There was magic in Madurai G.S. Mani’s raga explorations. As always.

Rare is the artist who takes up an over-used raga and is able to bring in innovativeness and make it sound refreshingly different. Octogenarian vocalist Madurai G.S. Mani achieved it with consummate ease.

His Bhairavi alapana began with the raga’s signature phrases but soon came some not-so-common combination of notes that spiced up the raga. Syama Sastri’s ‘Sari Evaramma’ flowed like a river in full spate and the only regret was that there was no niraval, due to paucity of time.

Earlier, Mani sang a soothing Bhavapriya, a raga that has semblances of Subhapanthuvarali and Thodi. Fortunately, for a man of his years, the singer’s voice is strong in timbre and he used the asset to his full advantage, dwelling neatly on the higher notes.

The vocalist followed the raga with a composition of his own — he has composed over 300 songs in Sanskrit, Tamil and Telugu — somewhat modelled on the style of Dikshitar. ‘Amba Parameswari Akhilaandeswari’ in Sanskrit sounds like one that’s worth popularising.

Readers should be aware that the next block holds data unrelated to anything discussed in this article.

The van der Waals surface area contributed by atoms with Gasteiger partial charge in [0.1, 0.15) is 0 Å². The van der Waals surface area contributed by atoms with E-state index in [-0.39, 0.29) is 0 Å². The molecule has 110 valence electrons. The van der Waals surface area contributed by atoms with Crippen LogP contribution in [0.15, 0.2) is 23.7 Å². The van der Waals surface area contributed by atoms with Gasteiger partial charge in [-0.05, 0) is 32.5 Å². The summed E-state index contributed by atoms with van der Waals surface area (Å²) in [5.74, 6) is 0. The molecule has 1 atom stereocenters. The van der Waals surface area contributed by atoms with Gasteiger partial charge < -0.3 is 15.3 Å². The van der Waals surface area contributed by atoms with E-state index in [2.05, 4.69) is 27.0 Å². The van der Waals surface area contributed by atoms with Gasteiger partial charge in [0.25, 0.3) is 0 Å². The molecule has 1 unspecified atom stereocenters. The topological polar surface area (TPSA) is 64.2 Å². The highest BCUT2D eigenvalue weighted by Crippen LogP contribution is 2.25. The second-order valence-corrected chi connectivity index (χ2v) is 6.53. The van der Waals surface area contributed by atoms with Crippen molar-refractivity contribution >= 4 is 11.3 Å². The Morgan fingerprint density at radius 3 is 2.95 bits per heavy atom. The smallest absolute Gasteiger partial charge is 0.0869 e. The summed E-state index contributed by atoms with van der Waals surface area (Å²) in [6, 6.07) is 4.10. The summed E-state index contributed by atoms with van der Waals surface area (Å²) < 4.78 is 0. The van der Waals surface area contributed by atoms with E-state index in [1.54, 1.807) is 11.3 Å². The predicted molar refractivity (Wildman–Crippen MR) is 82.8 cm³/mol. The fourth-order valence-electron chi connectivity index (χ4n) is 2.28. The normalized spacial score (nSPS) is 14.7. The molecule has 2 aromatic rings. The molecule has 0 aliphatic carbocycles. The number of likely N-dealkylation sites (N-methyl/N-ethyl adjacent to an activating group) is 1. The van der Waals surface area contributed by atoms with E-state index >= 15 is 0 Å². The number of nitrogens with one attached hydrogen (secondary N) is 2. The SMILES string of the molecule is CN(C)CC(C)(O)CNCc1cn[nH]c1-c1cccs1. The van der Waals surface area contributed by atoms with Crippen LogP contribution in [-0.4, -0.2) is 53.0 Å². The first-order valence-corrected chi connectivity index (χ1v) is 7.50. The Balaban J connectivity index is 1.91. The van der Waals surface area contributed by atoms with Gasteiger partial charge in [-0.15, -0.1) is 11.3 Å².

The Bhavapriya piece was followed by Mohanam and Madhyamavathi and again they were Mani’s own compositions, but the veteran’s penchant for singing his own songs evoked murmurs of protest outside the hall. Mention must be made of ‘Janani Jayapara’ in Madhyamavati, a brilliant composition in Sanskrit, which was tailed by bountiful swaras — a happy departure from Mani’s usual limited-swara style. Tucked in-between Madhyamavati and Bhairavi was Poochi Iyengar’s Sudhhasaveri piece, ‘Samaja Varada.’

Delhi Sunderrajan (violin) and K.V. Prasad (mridangam) accompanied Mani, and being seasoned accompanists, had no difficulty in providing sufficient nourishment to the concert.